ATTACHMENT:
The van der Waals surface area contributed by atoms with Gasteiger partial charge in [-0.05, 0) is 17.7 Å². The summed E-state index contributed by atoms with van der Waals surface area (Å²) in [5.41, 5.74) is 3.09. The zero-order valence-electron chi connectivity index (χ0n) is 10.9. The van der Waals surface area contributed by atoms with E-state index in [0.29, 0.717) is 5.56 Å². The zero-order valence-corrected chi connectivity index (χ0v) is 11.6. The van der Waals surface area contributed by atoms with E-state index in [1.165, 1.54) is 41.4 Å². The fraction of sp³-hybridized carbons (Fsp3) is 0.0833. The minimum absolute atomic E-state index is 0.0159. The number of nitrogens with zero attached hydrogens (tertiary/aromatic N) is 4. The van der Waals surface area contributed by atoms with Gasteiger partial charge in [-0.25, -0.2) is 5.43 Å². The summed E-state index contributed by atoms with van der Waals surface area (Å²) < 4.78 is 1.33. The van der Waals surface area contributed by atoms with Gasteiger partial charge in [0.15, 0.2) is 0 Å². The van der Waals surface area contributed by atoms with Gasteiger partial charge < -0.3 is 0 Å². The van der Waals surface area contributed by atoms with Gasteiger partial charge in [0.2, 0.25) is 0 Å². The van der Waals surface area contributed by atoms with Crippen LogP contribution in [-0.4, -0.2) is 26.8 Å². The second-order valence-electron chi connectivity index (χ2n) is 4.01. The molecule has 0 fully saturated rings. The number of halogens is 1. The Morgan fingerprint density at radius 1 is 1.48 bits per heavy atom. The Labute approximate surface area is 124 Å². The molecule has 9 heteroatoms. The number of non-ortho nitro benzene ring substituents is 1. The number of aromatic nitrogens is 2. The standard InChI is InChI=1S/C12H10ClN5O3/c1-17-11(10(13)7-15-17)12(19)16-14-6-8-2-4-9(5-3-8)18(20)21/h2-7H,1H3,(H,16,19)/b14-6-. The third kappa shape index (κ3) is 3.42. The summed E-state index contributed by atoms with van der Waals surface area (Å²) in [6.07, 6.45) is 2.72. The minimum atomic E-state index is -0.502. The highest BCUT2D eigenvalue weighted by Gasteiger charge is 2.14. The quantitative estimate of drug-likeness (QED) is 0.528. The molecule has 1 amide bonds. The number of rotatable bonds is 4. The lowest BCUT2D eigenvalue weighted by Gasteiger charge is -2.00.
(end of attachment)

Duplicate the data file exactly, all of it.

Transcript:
The van der Waals surface area contributed by atoms with Gasteiger partial charge in [-0.05, 0) is 17.7 Å². The summed E-state index contributed by atoms with van der Waals surface area (Å²) in [5.41, 5.74) is 3.09. The zero-order valence-electron chi connectivity index (χ0n) is 10.9. The van der Waals surface area contributed by atoms with E-state index in [0.29, 0.717) is 5.56 Å². The zero-order valence-corrected chi connectivity index (χ0v) is 11.6. The van der Waals surface area contributed by atoms with E-state index in [1.165, 1.54) is 41.4 Å². The fraction of sp³-hybridized carbons (Fsp3) is 0.0833. The minimum absolute atomic E-state index is 0.0159. The number of nitrogens with zero attached hydrogens (tertiary/aromatic N) is 4. The van der Waals surface area contributed by atoms with Gasteiger partial charge in [-0.25, -0.2) is 5.43 Å². The summed E-state index contributed by atoms with van der Waals surface area (Å²) < 4.78 is 1.33. The van der Waals surface area contributed by atoms with Gasteiger partial charge in [0.15, 0.2) is 0 Å². The van der Waals surface area contributed by atoms with Gasteiger partial charge < -0.3 is 0 Å². The van der Waals surface area contributed by atoms with Gasteiger partial charge in [0.2, 0.25) is 0 Å². The van der Waals surface area contributed by atoms with Crippen LogP contribution in [-0.4, -0.2) is 26.8 Å². The second-order valence-electron chi connectivity index (χ2n) is 4.01. The molecule has 0 fully saturated rings. The number of halogens is 1. The Morgan fingerprint density at radius 1 is 1.48 bits per heavy atom. The Labute approximate surface area is 124 Å². The molecule has 9 heteroatoms. The number of non-ortho nitro benzene ring substituents is 1. The number of aromatic nitrogens is 2. The standard InChI is InChI=1S/C12H10ClN5O3/c1-17-11(10(13)7-15-17)12(19)16-14-6-8-2-4-9(5-3-8)18(20)21/h2-7H,1H3,(H,16,19)/b14-6-. The third kappa shape index (κ3) is 3.42. The summed E-state index contributed by atoms with van der Waals surface area (Å²) in [6.07, 6.45) is 2.72. The minimum atomic E-state index is -0.502. The highest BCUT2D eigenvalue weighted by Gasteiger charge is 2.14. The quantitative estimate of drug-likeness (QED) is 0.528. The molecule has 1 amide bonds. The number of rotatable bonds is 4. The lowest BCUT2D eigenvalue weighted by Gasteiger charge is -2.00.